While no building is completely fire-proof, using fire-resistant materials can prevent fire spread and streamline evacuation. Fire-resistant materials are treated with chemicals or synthetic fibers that resist ignition, even under prolonged exposure to flames.

These materials and equipment can also help achieve safer working conditions and wiser fire emergency protocols in public buildings. Fire-resistant construction materials like concrete, brick and fire-resistant glass can reinforce your building and protect it from fire. 

You can also prevent fires and minimize damage or injury with fire life safety services, including:

These services protect your employees, customers, patients and visitors. Additionally, they ensure your fire protection systems function properly in compliance with fire safety laws. Relying on professionals to install these protective devices and following preventative measures can help you avoid disaster. Partnering with the right team will also ensure you receive regular inspections.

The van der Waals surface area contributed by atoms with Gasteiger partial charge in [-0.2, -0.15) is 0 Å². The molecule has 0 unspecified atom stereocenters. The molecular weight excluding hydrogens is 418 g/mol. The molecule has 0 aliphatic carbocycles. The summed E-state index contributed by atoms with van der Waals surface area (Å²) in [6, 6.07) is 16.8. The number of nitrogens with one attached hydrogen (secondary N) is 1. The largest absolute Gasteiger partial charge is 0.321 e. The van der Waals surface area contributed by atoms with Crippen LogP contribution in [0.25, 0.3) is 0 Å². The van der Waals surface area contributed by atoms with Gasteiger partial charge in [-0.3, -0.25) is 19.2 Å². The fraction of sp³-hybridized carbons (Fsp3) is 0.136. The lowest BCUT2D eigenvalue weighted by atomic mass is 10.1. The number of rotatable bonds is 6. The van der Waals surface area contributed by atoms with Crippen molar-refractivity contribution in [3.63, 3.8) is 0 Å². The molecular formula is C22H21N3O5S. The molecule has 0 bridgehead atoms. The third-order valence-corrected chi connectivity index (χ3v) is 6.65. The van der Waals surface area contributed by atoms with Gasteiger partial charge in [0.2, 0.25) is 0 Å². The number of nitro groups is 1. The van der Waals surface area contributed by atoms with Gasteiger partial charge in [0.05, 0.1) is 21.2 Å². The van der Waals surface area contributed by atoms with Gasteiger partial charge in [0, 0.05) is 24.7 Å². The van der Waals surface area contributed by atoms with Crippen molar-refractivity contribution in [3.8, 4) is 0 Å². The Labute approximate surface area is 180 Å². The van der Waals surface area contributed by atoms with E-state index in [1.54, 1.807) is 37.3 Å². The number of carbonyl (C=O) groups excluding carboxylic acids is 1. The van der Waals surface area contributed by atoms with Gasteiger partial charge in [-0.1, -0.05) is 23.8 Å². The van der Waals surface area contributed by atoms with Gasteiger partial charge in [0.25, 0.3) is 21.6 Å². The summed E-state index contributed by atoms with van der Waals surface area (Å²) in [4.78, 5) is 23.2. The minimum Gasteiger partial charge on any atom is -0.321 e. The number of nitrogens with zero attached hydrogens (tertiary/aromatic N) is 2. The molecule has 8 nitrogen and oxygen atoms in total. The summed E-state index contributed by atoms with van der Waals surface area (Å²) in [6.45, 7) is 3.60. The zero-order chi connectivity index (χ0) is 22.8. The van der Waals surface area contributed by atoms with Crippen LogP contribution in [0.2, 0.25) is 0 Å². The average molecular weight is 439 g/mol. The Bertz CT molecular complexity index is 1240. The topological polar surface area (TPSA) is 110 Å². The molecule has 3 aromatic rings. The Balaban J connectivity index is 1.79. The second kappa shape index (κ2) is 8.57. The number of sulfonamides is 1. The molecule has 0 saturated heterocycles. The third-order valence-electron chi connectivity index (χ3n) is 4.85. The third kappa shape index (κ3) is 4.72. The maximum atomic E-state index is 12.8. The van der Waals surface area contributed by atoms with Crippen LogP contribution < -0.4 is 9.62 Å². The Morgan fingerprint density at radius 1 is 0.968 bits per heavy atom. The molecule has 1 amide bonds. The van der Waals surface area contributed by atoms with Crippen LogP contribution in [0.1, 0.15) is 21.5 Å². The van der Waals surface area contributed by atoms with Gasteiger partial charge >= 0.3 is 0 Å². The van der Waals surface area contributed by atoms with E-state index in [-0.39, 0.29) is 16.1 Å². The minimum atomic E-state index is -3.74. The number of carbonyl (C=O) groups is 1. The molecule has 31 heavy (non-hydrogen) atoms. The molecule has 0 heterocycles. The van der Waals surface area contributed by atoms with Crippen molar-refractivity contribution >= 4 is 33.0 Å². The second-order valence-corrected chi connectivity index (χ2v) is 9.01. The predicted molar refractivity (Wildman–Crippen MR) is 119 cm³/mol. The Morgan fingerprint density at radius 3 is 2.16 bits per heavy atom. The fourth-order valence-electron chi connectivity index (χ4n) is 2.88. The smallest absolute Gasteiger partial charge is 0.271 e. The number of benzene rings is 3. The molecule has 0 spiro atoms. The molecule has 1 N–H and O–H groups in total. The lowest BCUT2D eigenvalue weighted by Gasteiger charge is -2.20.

Trust Alliance Environmental to Enhance Fire Life Safety at Your Facility

Fires can start and spread instantaneously. Maintaining compliance with fire safety regulations can prevent injury, building damage and loss of life. At Alliance Environmental, we take fire life safety seriously. It’s our goal to ensure your building is protected with high-quality fire safety system equipment. 

We offer inspections, recertifications, repairs and many other fire life safety services. If your business is located in Arizona, California, Nevada, Oregon or Washington, you can rely on our team of certified experts to improve workplace fire prevention. Contact us today to learn more about our environmental remediation services or request a quote to get started.

Trust Alliance Environmental to Enhance Fire Life Safety at Your Facility